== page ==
On the subject of Spartacus, I do think the world and events it depicts are remote in a way that makes a difference in our ... how shall I phrase it: our moral obligation to approach its subject matter sensitively? I think a series that depicted Nat Turner's rebellion or the Mâle Revolt along similar stylistic lines to Spartacus would be seen as exploitative. As would a film adaptation of Im Westen nichts Neues that aestheticized violence in the way that, say, The 300 did. Yes, some of the characters in Spartacus bear the names of historical figures, and there really was a Third Servile War, but their reality is unrecoverable and has no meaningful point of contact with the present. I would compare it to Game of Thrones more readily than to 12 Years a Slave.
at 21:02 on 23-07-2015, Shim
On a note about as unrelated as it is possible to be, it seems like Tusks is a thing Ferretbrain would talk about.
at 22:36 on 21-07-2015, Robinson L
My apologies, Cheriola. I meant no mockery of Spartacus or the historical events it portrays. I do not use the term "grimdark" as an exclusively derisive term - I view it as a mode of storytelling, not intrinsically better or worse than any other (I don't view misogyny as inherent to the grimdark mode, just sadly prevalent, as it is in so many other forms of speculative fiction). That said, I probably should not have been so flippant to lump an historical drama rooted in real horrific events with the fiction writings of George R. R. Martin, Matthew Stover, Joe Abercrombie, and the like. Especially since the discourse on "grimdarkness" on this site is largely critical.

Everything you say about the show sounds excellent, and mirrors what I've heard/read from others over the years. And I can easily believe that the tone is appropriately serious and depressing given the subject matter - but I'm afraid that's a level of intensity I can't really handle in television/film. Cartoonish hyper-violence I can handle, but high mortality rates among characters I've grown to deeply care about I really can't. Heck, sometimes just one character is enough to spoil my enjoyment of a film/show. Nothing against the series in question, it's just my own personal tolerance levels. Again, sorry for the implied ridicule.

And thanks also for the Sense8 recommendation. I start a new TV show about once every six months or so, but I've kept your previous recommendations in mind, and I may well find my way to them someday. That clip you linked won serious points with me for two reasons: first, by revolving so much around "What's Up," by 4 Non Blondes, which is one of those songs that's highly important to my circle of friends (a bunch of us sang it karaoke at a wedding not long ago); and second, hi Martha Jones from Doctor Who. It does look and sound like a pretty cool show ...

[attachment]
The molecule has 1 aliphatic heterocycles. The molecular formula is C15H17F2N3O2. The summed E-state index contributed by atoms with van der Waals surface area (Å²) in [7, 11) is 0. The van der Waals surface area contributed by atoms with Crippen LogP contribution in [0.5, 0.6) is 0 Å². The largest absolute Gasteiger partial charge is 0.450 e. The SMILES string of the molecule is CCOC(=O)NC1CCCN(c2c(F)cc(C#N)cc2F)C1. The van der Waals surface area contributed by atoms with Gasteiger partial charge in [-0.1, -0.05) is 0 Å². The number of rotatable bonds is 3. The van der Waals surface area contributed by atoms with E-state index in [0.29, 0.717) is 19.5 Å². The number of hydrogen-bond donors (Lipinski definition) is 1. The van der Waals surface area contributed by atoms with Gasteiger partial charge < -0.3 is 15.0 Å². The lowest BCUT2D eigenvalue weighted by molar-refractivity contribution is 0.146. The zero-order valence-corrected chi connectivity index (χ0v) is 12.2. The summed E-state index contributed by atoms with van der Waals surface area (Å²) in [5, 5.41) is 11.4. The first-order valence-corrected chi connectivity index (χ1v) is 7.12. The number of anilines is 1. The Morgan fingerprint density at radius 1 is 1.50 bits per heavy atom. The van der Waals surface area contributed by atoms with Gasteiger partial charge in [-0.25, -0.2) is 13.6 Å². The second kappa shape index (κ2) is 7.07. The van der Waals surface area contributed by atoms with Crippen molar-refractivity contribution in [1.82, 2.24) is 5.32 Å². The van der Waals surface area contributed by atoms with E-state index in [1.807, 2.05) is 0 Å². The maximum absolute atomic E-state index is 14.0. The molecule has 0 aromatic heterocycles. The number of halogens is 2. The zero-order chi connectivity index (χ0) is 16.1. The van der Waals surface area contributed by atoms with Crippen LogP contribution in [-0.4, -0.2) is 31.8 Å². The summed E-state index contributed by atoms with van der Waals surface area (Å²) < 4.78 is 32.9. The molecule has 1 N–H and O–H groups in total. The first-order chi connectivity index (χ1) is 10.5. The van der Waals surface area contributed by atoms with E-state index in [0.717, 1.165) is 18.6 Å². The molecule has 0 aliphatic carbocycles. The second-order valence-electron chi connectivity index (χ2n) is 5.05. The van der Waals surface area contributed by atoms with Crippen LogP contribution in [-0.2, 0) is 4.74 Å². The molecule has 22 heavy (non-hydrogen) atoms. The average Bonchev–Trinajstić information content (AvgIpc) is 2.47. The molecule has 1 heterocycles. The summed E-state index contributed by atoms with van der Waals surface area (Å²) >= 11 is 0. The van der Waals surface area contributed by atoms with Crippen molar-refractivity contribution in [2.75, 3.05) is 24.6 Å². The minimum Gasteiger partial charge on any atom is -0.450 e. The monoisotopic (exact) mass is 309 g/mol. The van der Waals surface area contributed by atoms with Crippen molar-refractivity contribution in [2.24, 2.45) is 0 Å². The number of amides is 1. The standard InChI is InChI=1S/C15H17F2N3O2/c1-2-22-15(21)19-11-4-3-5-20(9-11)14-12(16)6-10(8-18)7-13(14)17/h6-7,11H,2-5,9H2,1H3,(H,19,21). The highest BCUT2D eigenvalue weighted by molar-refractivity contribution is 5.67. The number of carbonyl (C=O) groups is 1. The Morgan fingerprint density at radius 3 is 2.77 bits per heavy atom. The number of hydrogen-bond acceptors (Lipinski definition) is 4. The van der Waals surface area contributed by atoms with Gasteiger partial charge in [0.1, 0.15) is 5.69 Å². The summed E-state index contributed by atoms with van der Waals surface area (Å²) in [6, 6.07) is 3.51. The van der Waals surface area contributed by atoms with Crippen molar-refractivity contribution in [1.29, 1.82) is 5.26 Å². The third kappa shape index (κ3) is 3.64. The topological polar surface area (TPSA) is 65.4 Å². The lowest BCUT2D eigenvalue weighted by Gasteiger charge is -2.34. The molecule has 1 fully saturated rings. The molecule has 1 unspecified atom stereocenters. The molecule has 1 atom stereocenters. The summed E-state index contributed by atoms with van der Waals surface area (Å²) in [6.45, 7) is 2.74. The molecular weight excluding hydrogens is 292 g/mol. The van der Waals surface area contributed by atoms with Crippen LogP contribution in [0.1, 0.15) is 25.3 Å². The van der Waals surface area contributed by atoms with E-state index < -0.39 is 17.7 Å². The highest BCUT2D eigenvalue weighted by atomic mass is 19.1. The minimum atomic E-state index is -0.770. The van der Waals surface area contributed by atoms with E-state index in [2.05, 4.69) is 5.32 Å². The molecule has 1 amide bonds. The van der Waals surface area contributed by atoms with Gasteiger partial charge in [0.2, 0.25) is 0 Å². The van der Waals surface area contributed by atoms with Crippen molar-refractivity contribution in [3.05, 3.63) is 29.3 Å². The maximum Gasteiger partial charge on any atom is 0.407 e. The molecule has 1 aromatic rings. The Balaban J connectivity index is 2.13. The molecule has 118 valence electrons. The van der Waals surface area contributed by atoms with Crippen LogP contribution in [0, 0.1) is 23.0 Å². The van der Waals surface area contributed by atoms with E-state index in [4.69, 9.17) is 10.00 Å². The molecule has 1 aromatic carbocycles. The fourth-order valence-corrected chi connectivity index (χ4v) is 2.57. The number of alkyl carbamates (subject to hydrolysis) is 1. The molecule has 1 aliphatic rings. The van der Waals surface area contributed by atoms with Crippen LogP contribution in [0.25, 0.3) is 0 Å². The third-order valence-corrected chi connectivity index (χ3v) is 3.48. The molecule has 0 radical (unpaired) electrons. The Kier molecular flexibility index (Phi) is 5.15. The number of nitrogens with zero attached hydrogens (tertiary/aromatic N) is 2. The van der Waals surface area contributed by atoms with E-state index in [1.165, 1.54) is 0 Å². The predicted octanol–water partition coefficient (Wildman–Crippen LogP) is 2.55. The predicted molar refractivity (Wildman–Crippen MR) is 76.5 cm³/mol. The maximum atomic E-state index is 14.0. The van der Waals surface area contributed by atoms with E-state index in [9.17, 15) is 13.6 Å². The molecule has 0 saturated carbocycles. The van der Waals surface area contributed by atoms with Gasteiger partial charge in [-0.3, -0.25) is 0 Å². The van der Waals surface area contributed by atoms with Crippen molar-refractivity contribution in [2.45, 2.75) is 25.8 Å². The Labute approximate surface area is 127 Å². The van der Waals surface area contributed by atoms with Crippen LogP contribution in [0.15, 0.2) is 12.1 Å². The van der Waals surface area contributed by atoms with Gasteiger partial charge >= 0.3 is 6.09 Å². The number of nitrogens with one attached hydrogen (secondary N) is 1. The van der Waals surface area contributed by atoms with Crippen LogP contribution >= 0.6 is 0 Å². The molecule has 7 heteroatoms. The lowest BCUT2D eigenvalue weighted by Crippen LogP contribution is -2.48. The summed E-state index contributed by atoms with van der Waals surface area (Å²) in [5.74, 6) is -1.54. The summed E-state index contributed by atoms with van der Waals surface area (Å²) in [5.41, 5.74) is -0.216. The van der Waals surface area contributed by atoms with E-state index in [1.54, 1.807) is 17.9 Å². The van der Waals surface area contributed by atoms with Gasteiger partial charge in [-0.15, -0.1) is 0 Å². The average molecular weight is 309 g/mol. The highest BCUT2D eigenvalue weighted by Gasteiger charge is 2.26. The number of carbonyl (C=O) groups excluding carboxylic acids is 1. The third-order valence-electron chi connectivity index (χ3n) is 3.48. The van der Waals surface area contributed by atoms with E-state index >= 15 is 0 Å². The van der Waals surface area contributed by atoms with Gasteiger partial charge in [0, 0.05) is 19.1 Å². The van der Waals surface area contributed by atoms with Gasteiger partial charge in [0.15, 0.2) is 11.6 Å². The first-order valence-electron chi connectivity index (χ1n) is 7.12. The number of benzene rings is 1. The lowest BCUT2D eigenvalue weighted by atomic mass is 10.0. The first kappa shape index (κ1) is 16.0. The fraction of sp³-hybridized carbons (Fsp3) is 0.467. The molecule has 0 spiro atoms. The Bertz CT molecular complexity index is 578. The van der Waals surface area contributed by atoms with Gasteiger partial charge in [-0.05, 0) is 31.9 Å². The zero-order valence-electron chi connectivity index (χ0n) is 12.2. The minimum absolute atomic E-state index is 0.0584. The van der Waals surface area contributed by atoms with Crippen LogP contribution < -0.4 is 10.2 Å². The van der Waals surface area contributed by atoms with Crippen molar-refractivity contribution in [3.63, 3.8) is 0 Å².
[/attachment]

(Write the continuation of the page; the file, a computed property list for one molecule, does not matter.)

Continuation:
at 21:40 on 21-07-2015, Cheriola
By the way, if you want a show that has its heart in the same earnestly well-meaning place as "Spartacus" (i.e. lots of POC characters and feminist themes; the heroes are genuinely good people who support each other; and the romance is both very sexual and utterly wholesome, as well as very LGTB-inclusive) but with more obvious humor and less extreme violence and no rape or predestined character deaths, then I recommend the new Netflix show "Sense8". Be warned though that while the character subplots get resolved, the scifi/paranormal arc plot doesn't really get all that far in the first season, and Netflix hasn't yet said if they'll finance a continuation. Mainly because the mainstream critics didn't understand the show and panned it, and it's only slowly getting steam via word-of-mouth.

It also gave me the curious experience of recognising most of the settings of the parts filmed in Berlin. Which feels really odd when I'm watching an American-style action-drama.

Here's a short excerpt that reflects the feel of the show quite well:

at 17:45 on 21-07-2015, Cheriola
Moving this to the playpen because it's got nothing to do with "The Wizard of Oz":